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May 21, 2012, 12:00AM PT in Exam Preparation Blog  |  3 Comments

Remember What You Study?

Remember what you studyMaybe it’s been awhile since you’ve been in school and now you’re faced with studying a 700+ page ACE Personal Trainer Manual along with additional technical publications filled with words, concepts, definitions and material that you’re having a hard time remembering.  It’s exasperating and maybe even stressful, especially when the certification exam is fast approaching.  You begin wondering if you should postpone the exam date.  The short answer is don’t (more on that topic in an upcoming post)!

Instead, use smart, well-tested methods to assure you will remember what you are reading – not only to pass the all-important ACE certification exam, but also to apply the wealth of information you’ve learned when working with future clients.

First, you need to challenge and replace erroneous thoughts such as:

Instead of telling yourself, “My memory is so bad, I can’t remember enough to pass the exam,” say, “I haven’t taken the exam, so how do I know for certain that I can’t pass it?”

And replace this, “All of these terms like anaerobic glycolysis and MET give me such trouble, I’ll never get them down,” with this, “I can use the study aids to help me memorize terms and understand concepts just like everyone else does.”

Start with a purpose.  Having a specific purpose, continually reminding yourself why you’re reading something, will help you stay on task and remain focused as well as help you constantly search for questions and rehearse answers. 

If you ask yourself, “What am I supposed to learn from this section?” you’ll point yourself in theright direction. Purpose also enhances your memory through association, visualization, concentration and repetition.

Here’s how:

Association is when you take one concept and relate it to another.  For example, if you are trying to remember the steps in the Transtheoretical Model of Behavior Change, you might associate “precontemplation” with “pre” meaning before contemplation, which is in fact the next stage.  “Preparation” might be associated with “Action” as in “prepare for action.”

Visualization will help you build a strong and very intense picture in your mind. This is simply thinking in pictures. It’s a form of association with mental images. Look at the highlighted words in the ACE Personal Trainer manual you are studying and “see” those highlights as mental pictures.  For example, if you are trying to recall research-supported outcomes for yoga and tai chi, you might picture the human being comprised of cardiorespiratory, musculoskeletal, psychobiologic, metabolic components – see the human being in its totality including heart, muscles, psychology and metabolism.

Consider an actor who “gets into character.”  He or she may not think in terms of mental images to recall a script but rather actually “goes inside” the mind of a character to understand what the character would naturally say.  Seeing terms, assessments, progressions, as “how would I actually do this with a client” is another form of association.

Concentration, or focusing your attention on one thing at a time, can be enhanced through thinking in pictures, insisting that you do whatever it takes to get the meaning of something the first time before moving forward, and of course keeping in mind the specific goal of learning a concept or term (“How will I use this with a client?”).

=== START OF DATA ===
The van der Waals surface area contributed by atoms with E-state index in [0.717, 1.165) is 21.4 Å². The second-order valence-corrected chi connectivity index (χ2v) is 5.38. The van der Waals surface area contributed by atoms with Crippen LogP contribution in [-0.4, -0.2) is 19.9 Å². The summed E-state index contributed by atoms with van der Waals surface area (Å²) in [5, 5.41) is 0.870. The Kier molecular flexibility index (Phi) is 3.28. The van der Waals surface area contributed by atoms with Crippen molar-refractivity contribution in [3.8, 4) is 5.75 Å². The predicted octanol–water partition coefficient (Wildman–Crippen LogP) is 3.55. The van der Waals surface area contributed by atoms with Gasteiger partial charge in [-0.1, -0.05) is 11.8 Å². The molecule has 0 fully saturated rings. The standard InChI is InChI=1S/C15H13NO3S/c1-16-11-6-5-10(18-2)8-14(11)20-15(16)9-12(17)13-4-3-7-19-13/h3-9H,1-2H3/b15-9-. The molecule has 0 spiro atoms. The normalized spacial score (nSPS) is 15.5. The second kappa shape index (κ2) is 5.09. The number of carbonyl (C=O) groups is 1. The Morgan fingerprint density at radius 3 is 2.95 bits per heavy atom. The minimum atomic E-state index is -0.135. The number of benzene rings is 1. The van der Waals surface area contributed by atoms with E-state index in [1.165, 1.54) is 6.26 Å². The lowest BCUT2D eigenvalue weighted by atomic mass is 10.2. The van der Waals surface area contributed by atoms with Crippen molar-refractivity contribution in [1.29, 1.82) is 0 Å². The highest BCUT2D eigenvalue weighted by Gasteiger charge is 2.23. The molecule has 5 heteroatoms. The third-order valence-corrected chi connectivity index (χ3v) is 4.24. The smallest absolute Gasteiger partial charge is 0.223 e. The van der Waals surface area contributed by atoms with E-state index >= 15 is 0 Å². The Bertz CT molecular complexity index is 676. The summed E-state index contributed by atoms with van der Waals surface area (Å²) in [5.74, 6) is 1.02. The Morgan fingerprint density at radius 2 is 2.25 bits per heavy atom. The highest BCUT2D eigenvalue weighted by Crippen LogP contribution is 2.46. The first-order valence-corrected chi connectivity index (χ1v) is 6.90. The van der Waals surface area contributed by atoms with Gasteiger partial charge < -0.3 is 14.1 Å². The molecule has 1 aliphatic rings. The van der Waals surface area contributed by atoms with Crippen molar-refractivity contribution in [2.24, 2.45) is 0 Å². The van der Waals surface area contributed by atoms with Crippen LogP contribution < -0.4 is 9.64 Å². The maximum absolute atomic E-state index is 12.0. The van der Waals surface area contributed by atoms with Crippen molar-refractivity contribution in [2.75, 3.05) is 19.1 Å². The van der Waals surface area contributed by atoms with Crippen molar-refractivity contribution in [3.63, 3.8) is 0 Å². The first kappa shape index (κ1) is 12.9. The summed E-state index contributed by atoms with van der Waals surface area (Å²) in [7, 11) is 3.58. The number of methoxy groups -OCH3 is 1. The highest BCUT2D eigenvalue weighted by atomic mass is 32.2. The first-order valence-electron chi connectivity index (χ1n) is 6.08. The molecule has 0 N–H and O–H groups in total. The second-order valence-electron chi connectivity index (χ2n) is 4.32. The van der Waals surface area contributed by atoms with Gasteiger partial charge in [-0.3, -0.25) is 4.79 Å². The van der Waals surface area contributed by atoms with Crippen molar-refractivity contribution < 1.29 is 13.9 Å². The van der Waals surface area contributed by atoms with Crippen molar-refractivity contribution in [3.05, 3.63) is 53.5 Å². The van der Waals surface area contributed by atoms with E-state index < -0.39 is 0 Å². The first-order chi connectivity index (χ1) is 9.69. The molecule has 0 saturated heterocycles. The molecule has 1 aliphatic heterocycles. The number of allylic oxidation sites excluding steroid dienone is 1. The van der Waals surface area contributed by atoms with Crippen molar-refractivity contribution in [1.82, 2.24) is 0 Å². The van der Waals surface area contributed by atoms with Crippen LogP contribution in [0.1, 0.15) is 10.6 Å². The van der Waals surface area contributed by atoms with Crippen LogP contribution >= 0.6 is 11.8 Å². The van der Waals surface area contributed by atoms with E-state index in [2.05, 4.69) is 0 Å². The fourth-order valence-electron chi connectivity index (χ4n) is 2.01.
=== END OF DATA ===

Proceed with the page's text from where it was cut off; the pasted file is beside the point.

Association, visualization, and keeping in mind your purpose for learning a specific concept are tools of repetition that ensures you will recall the information you are studying. As you read and study, mentally rehearse how you will use the material in a real-life situation, how you may see it on an exam, how it relates to other material you’ve already studied, and paraphrase “chunks” of material before moving forward.  This mental repetition, or rehearsing, will strengthen your memorization.

Skimming a section before you carefully read it will help train your memory bank, accommodate your thinking to the material you will be studying and provide you complete comfort with what you will be reading since you have “seen” it already. 

If your attention span is short, study within that time frame and take essential breaks.  When you do take a break, bring your associations and mental images with you and “play” with them in your mind, talk about them with others, put music to your visualizations, find humor in the pictures, make up rhymes with them and of course create interesting pneumonic devices to help you recall lists.

By Michael Mantell
Dr. Michael Mantell

Michael Mantell earned his Ph.D. at the University of Pennsylvania and his M.S. at Hahnemann Medical College, here he wrote his thesis on obesity. He’s served as the Chief Psychologist of Rady Children’s Hospital in San Diego and the Chief Psychologist for the San Diego Police Department. He provides breakthrough strategies to help business leaders, athletes, individuals and families create healthy, fit and happy trajectories in life. He is the Senior Consultant for Behavioral Sciences for ACE, an international behavior science fitness presenter, an Advisor to numerous companies and fitness organizations, on the Sports Medicine team of The Sporting Club of San Diego and is featured in many international media outlets. He is listed in the greatest.com 2013 “The 100 Most Influential People in Health and Fitness.”

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